Youth has been served here for the most part, as three of the past five winners have still yet to celebrate their 30th birthday. And in the two exceptions, we have Xander Schauffele in the mix in 2018 and Bobby Mac (best Sunday of any Top-10 finisher) right up there the following year.
2014 (at Royal Liverpool): Rory McIlroy: McIlroy decided to double-dip on the Euro Tour between Majors. He missed the in Ireland, before churning out a T14 in Scotland the week before the Open at Royal Liverpool. This was his 11th PGA-sanctioned (or co-sanctioned) tournament of the season and he was Top-25 at each of the ten prior, including an 8 at Augusta and a 23 at Pinehurst). And guess what? The form didn’t end at Liverpool as peak-Rory went on to win his next two events (WGC Bridgestone and the PGA Championship). In addition to cameos in Ireland and Scotland in the weeks before The Open, Rory also won the BMW PGA Championship any Wentworth in May.
2023 The Open Championship Course
Hosting its third Open this millennium, Royal Liverpool has been the course most willing to change in the Open Rota. Since the last Open in 2014, there have been adjustments made throughout the course, with additional bunkering, harsher run-off areas, pushed tees boxes, and even a new hole.
The first difference you’ll find is on the scorecard as it is now playing as a Par 71. The Par 3, 17th hole has been rotated 180 degrees (empirically 7.35 Nick Lacheys) to create an infinity effect with the back of the green now showing the water. It’s only a short Par 3, but big numbers exist left, right, and long.
A new tee on the 15th hole has extended the Par 5 by 50 yards and now plays as 620 yards. Despite its length, it appears better to go for the green in two rather than layup because of the thin fairway section before the putting surface, which could bring bigger numbers into play.
No. 4 is a drivable Par 4 but comes with risk. Out of bounds is about 20 yards left of the green which is entirely in play with wayward drives or if the wind really starts to blow. There are six OB areas littered across the grounds, which will have a few players ejecting over the course of the week if they get too aggressive. A lot of it will depend on conditions. In 2006, when Tiger decided to leave the driver in the back the entire week, the conditions were firm and fast enough to allow for that style of play. During Rory’s in 2014, conditions were damp and drivers were able to hold the fairway pretty easily. Being that aggressive made sense.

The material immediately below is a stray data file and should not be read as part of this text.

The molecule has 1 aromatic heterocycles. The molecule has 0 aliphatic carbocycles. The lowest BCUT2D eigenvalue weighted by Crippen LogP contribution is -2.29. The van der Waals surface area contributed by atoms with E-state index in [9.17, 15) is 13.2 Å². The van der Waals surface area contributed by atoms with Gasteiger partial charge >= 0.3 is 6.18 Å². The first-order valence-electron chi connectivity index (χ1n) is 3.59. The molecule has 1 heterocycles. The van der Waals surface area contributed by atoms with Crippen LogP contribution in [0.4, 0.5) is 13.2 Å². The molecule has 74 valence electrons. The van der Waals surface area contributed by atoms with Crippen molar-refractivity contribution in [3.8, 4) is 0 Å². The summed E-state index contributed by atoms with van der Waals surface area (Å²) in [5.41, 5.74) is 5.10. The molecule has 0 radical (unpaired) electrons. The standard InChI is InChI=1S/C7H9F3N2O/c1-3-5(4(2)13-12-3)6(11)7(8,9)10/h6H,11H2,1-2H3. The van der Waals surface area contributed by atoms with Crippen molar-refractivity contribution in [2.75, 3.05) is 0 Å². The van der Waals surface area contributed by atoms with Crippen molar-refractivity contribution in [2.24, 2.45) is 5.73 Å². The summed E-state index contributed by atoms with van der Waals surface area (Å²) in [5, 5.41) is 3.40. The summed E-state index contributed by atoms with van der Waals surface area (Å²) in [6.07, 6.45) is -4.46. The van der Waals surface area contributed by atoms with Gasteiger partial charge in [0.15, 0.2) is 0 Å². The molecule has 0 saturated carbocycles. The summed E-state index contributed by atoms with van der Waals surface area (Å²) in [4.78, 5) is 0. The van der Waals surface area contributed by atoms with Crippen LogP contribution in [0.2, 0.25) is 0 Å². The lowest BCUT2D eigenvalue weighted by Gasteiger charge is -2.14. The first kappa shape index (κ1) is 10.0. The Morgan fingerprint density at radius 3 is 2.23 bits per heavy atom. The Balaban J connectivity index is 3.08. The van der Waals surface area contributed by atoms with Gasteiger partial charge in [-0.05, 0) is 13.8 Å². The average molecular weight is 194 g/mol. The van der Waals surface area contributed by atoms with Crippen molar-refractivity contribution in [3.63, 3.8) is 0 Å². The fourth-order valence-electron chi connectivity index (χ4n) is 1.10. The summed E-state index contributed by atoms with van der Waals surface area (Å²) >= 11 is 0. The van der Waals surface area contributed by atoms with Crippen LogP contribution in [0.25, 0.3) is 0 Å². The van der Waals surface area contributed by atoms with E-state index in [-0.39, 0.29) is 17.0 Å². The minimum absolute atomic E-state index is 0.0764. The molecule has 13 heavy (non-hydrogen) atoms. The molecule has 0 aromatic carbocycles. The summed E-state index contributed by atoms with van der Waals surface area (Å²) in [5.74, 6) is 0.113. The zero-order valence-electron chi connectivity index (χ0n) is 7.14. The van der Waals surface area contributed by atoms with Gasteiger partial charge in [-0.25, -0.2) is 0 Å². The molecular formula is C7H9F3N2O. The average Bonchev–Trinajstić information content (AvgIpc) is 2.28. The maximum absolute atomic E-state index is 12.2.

While driving it long and straight is a guaranteed way to win at almost any course, accuracy still meant more in 2014 to the top of the leaderboard than distance. This year’s forecast appears to fall somewhere in the middle of the two. There’s been intermittent rain in the region over the past couple of weeks but it doesn’t appear like it’s going to be soggy over the weekend.
With all that OB and random dangers lurking off the fairways like gorse bushes, both styles of aggression and passive play may both be on the table on most of the Par 4s since they aren’t too long. It just depends on how comfortable players are from certain distances but you better believe they want to be in the fairway.
2023 The Open Championship Picks
Scottie Scheffler ($12,500/+800)
Just make life easy on yourself, whether it’s DFS or on DraftKings Sportsbook. No one is safe in golf, but Scheffler is as close as you’ll get to finding his name on a Sunday leaderboard. He doesn’t have a finish worse than Top-12 in 2023, which seems impossible but what makes it even better is that he’s done all this without being able to make a 3-foot putt. Secondly, regardless of conditions, he has the game. Gale-force winds that are firm and fast but soggy as hell — not an issue. I understand Rory just won in Scotland, but it seems crazy he’s not the favorite this week.
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Pat Mayo is an award-winning video host and producer of long and short-form content, and the host of The Pat Mayo Experience daily talk show. (Subscribe for video or audio). Mayo (@ThePME) won the 2023 Fantasy Sports Writing Association Podcast of the Year and was a finalist for three FSWA Awards in 2023 (Best Podcast, Daily Fantasy Writer of the Year, Golf Writer of the Year). His 27 FSWA nominations lead all writers this decade and are second-most all-time.
Mayo has been recognized across multiple sports (Football, Baseball & Golf), mediums (Video, Writing & Podcasting), genre (Humor), and game formats (Sports Betting, Daily Fantasy, and Traditional Season Long Fantasy).
I am a promoter at DraftKings and am also an avid fan and user (my username is ThePME) and may sometimes play on my personal account in the games that I offer advice on. Although I have expressed my personal view on the games and strategies above, they do not necessarily reflect the view(s) of DraftKings and do not constitute a representation that any particular strategy will guarantee success. All customers should use their own skills and judgment in building lineups. I may also deploy different players and strategies than what I recommend above. I am not an employee of DraftKings and do not have access to any non-public information.